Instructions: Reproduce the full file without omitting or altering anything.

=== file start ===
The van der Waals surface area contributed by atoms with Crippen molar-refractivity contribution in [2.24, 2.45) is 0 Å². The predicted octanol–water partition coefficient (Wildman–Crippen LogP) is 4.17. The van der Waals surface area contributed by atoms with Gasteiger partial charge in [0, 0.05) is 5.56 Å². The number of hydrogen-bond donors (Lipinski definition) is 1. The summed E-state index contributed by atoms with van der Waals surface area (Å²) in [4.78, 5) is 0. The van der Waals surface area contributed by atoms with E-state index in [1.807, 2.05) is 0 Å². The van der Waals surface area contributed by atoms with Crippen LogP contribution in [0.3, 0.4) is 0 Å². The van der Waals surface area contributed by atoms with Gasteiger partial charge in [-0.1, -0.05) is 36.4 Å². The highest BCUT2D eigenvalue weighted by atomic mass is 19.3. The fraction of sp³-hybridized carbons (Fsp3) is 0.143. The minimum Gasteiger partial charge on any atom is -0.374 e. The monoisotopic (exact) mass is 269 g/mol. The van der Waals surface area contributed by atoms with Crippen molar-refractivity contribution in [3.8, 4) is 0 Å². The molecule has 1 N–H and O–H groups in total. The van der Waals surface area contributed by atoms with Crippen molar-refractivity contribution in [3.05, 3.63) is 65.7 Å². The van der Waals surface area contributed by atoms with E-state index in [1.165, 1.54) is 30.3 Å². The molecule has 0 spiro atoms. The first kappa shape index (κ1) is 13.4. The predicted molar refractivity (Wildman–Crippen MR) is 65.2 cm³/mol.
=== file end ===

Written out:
The van der Waals surface area contributed by atoms with Crippen molar-refractivity contribution in [2.24, 2.45) is 0 Å². The predicted octanol–water partition coefficient (Wildman–Crippen LogP) is 4.17. The van der Waals surface area contributed by atoms with Gasteiger partial charge in [0, 0.05) is 5.56 Å². The number of hydrogen-bond donors (Lipinski definition) is 1. The summed E-state index contributed by atoms with van der Waals surface area (Å²) in [4.78, 5) is 0. The van der Waals surface area contributed by atoms with E-state index in [1.807, 2.05) is 0 Å². The van der Waals surface area contributed by atoms with Crippen LogP contribution in [0.3, 0.4) is 0 Å². The van der Waals surface area contributed by atoms with Gasteiger partial charge in [-0.1, -0.05) is 36.4 Å². The highest BCUT2D eigenvalue weighted by atomic mass is 19.3. The fraction of sp³-hybridized carbons (Fsp3) is 0.143. The minimum Gasteiger partial charge on any atom is -0.374 e. The monoisotopic (exact) mass is 269 g/mol. The van der Waals surface area contributed by atoms with Crippen molar-refractivity contribution in [3.8, 4) is 0 Å². The molecule has 1 N–H and O–H groups in total. The van der Waals surface area contributed by atoms with Crippen molar-refractivity contribution in [3.05, 3.63) is 65.7 Å². The van der Waals surface area contributed by atoms with E-state index in [1.165, 1.54) is 30.3 Å². The molecule has 0 spiro atoms. The first kappa shape index (κ1) is 13.4. The predicted molar refractivity (Wildman–Crippen MR) is 65.2 cm³/mol.